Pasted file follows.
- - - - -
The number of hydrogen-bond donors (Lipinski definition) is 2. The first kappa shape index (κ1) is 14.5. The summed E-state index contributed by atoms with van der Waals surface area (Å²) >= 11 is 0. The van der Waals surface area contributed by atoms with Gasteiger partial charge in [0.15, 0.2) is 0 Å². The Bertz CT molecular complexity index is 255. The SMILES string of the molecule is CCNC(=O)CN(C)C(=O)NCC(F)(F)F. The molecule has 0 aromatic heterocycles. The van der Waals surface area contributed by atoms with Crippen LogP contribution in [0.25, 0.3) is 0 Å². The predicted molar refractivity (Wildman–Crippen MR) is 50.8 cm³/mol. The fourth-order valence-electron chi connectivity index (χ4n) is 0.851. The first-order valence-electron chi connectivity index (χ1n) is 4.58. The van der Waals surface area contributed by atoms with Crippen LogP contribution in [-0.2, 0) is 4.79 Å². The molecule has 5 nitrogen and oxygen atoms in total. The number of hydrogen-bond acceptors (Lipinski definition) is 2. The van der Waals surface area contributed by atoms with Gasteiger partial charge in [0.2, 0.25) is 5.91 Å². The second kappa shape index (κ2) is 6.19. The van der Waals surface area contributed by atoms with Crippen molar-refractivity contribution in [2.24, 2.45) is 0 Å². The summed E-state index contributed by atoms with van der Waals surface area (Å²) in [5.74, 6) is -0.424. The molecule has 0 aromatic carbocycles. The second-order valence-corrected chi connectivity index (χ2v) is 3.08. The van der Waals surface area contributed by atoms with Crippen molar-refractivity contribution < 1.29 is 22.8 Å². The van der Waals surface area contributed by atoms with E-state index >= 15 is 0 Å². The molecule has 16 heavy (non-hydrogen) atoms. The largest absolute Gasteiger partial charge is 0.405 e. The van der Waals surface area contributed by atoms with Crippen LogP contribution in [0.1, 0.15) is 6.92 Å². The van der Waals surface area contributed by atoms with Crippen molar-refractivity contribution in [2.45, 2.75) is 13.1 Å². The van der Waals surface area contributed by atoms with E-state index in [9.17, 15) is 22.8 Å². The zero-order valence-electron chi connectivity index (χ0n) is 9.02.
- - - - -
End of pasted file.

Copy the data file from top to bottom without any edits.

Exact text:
The number of hydrogen-bond donors (Lipinski definition) is 2. The first kappa shape index (κ1) is 14.5. The summed E-state index contributed by atoms with van der Waals surface area (Å²) >= 11 is 0. The van der Waals surface area contributed by atoms with Gasteiger partial charge in [0.15, 0.2) is 0 Å². The Bertz CT molecular complexity index is 255. The SMILES string of the molecule is CCNC(=O)CN(C)C(=O)NCC(F)(F)F. The molecule has 0 aromatic heterocycles. The van der Waals surface area contributed by atoms with Crippen LogP contribution in [0.25, 0.3) is 0 Å². The predicted molar refractivity (Wildman–Crippen MR) is 50.8 cm³/mol. The fourth-order valence-electron chi connectivity index (χ4n) is 0.851. The first-order valence-electron chi connectivity index (χ1n) is 4.58. The van der Waals surface area contributed by atoms with Crippen LogP contribution in [-0.2, 0) is 4.79 Å². The molecule has 5 nitrogen and oxygen atoms in total. The number of hydrogen-bond acceptors (Lipinski definition) is 2. The van der Waals surface area contributed by atoms with Gasteiger partial charge in [0.2, 0.25) is 5.91 Å². The second kappa shape index (κ2) is 6.19. The van der Waals surface area contributed by atoms with Crippen molar-refractivity contribution in [2.24, 2.45) is 0 Å². The summed E-state index contributed by atoms with van der Waals surface area (Å²) in [5.74, 6) is -0.424. The molecule has 0 aromatic carbocycles. The second-order valence-corrected chi connectivity index (χ2v) is 3.08. The van der Waals surface area contributed by atoms with Crippen molar-refractivity contribution < 1.29 is 22.8 Å². The van der Waals surface area contributed by atoms with E-state index >= 15 is 0 Å². The molecule has 16 heavy (non-hydrogen) atoms. The largest absolute Gasteiger partial charge is 0.405 e. The van der Waals surface area contributed by atoms with Crippen LogP contribution in [0.1, 0.15) is 6.92 Å². The van der Waals surface area contributed by atoms with Crippen molar-refractivity contribution in [2.45, 2.75) is 13.1 Å². The van der Waals surface area contributed by atoms with E-state index in [9.17, 15) is 22.8 Å². The zero-order valence-electron chi connectivity index (χ0n) is 9.02.